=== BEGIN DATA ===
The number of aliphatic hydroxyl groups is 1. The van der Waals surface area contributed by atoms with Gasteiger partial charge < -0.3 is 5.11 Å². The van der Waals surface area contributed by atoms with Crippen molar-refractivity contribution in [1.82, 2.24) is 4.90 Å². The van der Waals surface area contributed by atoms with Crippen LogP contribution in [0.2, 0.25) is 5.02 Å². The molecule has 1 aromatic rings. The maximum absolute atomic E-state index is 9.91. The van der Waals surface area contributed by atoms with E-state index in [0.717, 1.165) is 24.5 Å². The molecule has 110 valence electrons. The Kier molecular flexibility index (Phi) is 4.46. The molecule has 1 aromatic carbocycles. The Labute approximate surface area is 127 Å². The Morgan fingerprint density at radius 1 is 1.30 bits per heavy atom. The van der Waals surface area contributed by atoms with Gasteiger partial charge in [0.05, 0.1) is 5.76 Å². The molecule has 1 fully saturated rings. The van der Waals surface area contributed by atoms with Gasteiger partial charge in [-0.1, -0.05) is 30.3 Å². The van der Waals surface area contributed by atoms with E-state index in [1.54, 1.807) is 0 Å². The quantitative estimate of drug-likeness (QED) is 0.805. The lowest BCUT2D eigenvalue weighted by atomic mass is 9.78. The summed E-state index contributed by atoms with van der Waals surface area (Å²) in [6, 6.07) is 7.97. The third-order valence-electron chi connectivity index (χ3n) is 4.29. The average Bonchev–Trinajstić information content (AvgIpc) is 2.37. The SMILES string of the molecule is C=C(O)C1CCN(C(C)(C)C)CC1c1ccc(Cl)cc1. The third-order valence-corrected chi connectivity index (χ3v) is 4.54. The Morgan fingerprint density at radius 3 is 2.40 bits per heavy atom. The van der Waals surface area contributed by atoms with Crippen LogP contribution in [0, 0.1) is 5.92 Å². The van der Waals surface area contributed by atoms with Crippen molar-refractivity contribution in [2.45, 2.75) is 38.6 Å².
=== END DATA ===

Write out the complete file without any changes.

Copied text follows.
The number of aliphatic hydroxyl groups is 1. The van der Waals surface area contributed by atoms with Gasteiger partial charge < -0.3 is 5.11 Å². The van der Waals surface area contributed by atoms with Crippen molar-refractivity contribution in [1.82, 2.24) is 4.90 Å². The van der Waals surface area contributed by atoms with Crippen LogP contribution in [0.2, 0.25) is 5.02 Å². The molecule has 1 aromatic rings. The maximum absolute atomic E-state index is 9.91. The van der Waals surface area contributed by atoms with E-state index in [0.717, 1.165) is 24.5 Å². The molecule has 110 valence electrons. The Kier molecular flexibility index (Phi) is 4.46. The molecule has 1 aromatic carbocycles. The Labute approximate surface area is 127 Å². The Morgan fingerprint density at radius 1 is 1.30 bits per heavy atom. The van der Waals surface area contributed by atoms with Gasteiger partial charge in [0.05, 0.1) is 5.76 Å². The molecule has 1 fully saturated rings. The van der Waals surface area contributed by atoms with Gasteiger partial charge in [-0.1, -0.05) is 30.3 Å². The van der Waals surface area contributed by atoms with E-state index in [1.54, 1.807) is 0 Å². The quantitative estimate of drug-likeness (QED) is 0.805. The lowest BCUT2D eigenvalue weighted by atomic mass is 9.78. The summed E-state index contributed by atoms with van der Waals surface area (Å²) in [6, 6.07) is 7.97. The third-order valence-electron chi connectivity index (χ3n) is 4.29. The average Bonchev–Trinajstić information content (AvgIpc) is 2.37. The SMILES string of the molecule is C=C(O)C1CCN(C(C)(C)C)CC1c1ccc(Cl)cc1. The third-order valence-corrected chi connectivity index (χ3v) is 4.54. The Morgan fingerprint density at radius 3 is 2.40 bits per heavy atom. The van der Waals surface area contributed by atoms with Crippen LogP contribution in [0, 0.1) is 5.92 Å². The van der Waals surface area contributed by atoms with Crippen molar-refractivity contribution in [2.45, 2.75) is 38.6 Å².